Tyson Naylor Trio, Kosmonauten: A piano trio album that suffers from occasional bouts of schizophrenia. Sometimes it’s a catchy hopping bit of Vince Guaraldi, sometimes it’s a prepared piano in a sea of dissonance, sometimes it hears voices in its head that tells it to play melodica, and sometimes a voice drops in that sounds like clarinet. And, somehow, it all works. Nothing boring here, and, thankfully, it doesn’t get so complex as to render it unlistenable. Nifty stuff. Find of the Week.
Barney McAll, Graft: Pianist McAll may not be a household name, but if you have a respectable amount of jazz in your library, there’s a decent chance that his name appears in the liner notes in a few spots. This recording has him in full avant-garde territory, working with a vocal choir, electronics, keys, and compositions that have a vision on exploring the way technology has affected interaction in society. There are moments of lovely pop music buoyancy, others of electro-experimental craziness, and others that hop pleasantly along. An album that is unlikely to reveal itself fully after just a few listens.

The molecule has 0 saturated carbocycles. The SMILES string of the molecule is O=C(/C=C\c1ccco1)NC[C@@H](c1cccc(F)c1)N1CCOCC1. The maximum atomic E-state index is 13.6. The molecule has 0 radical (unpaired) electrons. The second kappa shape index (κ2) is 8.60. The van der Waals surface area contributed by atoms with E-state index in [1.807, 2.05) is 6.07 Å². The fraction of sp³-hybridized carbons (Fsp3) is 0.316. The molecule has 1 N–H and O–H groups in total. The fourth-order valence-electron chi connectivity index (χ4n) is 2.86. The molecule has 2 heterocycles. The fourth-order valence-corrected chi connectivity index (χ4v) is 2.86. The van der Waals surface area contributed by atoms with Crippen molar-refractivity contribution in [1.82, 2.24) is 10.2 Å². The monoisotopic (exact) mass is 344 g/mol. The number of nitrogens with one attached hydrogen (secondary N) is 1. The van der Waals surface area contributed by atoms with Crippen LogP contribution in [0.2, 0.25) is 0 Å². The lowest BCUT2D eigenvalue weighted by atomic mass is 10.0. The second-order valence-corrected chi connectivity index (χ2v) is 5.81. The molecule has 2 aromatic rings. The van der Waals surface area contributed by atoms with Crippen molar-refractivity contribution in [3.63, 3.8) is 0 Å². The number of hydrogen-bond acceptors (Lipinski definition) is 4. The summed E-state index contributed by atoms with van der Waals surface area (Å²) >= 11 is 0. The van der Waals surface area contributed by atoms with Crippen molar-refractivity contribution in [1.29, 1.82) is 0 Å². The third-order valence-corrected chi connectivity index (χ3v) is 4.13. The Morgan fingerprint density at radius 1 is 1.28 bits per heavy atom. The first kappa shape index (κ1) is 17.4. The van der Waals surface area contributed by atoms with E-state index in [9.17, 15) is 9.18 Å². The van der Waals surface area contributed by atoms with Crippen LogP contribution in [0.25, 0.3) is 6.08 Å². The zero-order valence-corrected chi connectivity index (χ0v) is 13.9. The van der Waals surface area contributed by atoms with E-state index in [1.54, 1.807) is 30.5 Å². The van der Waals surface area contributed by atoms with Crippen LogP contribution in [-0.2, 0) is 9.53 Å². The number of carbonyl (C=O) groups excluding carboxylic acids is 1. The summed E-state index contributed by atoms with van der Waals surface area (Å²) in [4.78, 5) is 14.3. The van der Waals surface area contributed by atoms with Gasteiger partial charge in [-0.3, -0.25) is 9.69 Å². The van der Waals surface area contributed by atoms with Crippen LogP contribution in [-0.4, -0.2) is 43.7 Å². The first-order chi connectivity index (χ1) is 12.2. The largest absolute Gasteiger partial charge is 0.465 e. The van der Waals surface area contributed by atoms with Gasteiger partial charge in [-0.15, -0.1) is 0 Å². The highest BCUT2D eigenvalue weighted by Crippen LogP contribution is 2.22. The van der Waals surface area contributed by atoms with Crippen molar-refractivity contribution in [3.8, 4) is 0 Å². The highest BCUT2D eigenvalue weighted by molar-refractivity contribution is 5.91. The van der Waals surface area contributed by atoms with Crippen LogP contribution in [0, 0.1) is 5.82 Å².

Tilman Herpichbohm, Jilman Zilman: Interesting quartet date with drums, bass, and two alto saxes. It’s actually relatively straight-ahead, at times sounding more traditional than modern. Plenty of quirky moments that keep things fun, plenty of tuneful moments that keep things, well, also fun.
Cello4qt, Suite Para Cello y 3djazz (Claude Bolling): Cello-led quartet date, with piano, bass, and drums. And not some chamber-jazz routine either; this is a stab at jazz with cello leading the charge. And it’s pretty successful. I’m a sucker for cello, anyways, but this is a pretty album that has some bounce to it, as well.
Various Artists, The Art of Napping: Soundtrack to the documentary of same name. Peaceful stuff, variety of stringed instruments. Curious and likable.